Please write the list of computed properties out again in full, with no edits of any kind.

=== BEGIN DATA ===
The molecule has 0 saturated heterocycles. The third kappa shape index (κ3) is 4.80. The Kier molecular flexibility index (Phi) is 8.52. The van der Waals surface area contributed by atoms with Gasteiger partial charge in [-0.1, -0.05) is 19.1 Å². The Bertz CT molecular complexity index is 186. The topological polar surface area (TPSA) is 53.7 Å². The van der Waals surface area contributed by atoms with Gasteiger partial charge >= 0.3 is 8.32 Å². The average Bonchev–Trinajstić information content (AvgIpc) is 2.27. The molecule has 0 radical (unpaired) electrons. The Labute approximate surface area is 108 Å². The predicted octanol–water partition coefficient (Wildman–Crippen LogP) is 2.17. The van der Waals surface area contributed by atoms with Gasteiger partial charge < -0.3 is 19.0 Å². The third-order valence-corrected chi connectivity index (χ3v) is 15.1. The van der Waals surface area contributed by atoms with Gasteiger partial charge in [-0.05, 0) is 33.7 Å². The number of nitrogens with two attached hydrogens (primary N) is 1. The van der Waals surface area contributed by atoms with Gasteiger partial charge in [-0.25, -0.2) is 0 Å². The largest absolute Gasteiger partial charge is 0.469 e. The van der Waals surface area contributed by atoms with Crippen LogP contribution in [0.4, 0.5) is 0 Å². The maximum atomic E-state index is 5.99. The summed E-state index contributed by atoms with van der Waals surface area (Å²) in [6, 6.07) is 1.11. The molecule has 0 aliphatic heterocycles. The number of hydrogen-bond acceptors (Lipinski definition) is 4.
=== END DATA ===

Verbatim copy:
The molecule has 0 saturated heterocycles. The third kappa shape index (κ3) is 4.80. The Kier molecular flexibility index (Phi) is 8.52. The van der Waals surface area contributed by atoms with Gasteiger partial charge in [-0.1, -0.05) is 19.1 Å². The Bertz CT molecular complexity index is 186. The topological polar surface area (TPSA) is 53.7 Å². The van der Waals surface area contributed by atoms with Gasteiger partial charge >= 0.3 is 8.32 Å². The average Bonchev–Trinajstić information content (AvgIpc) is 2.27. The molecule has 0 radical (unpaired) electrons. The Labute approximate surface area is 108 Å². The predicted octanol–water partition coefficient (Wildman–Crippen LogP) is 2.17. The van der Waals surface area contributed by atoms with Gasteiger partial charge < -0.3 is 19.0 Å². The third-order valence-corrected chi connectivity index (χ3v) is 15.1. The van der Waals surface area contributed by atoms with Gasteiger partial charge in [-0.05, 0) is 33.7 Å². The number of nitrogens with two attached hydrogens (primary N) is 1. The van der Waals surface area contributed by atoms with Gasteiger partial charge in [-0.25, -0.2) is 0 Å². The largest absolute Gasteiger partial charge is 0.469 e. The van der Waals surface area contributed by atoms with Crippen LogP contribution in [0.4, 0.5) is 0 Å². The maximum atomic E-state index is 5.99. The summed E-state index contributed by atoms with van der Waals surface area (Å²) in [6, 6.07) is 1.11. The molecule has 0 aliphatic heterocycles. The number of hydrogen-bond acceptors (Lipinski definition) is 4.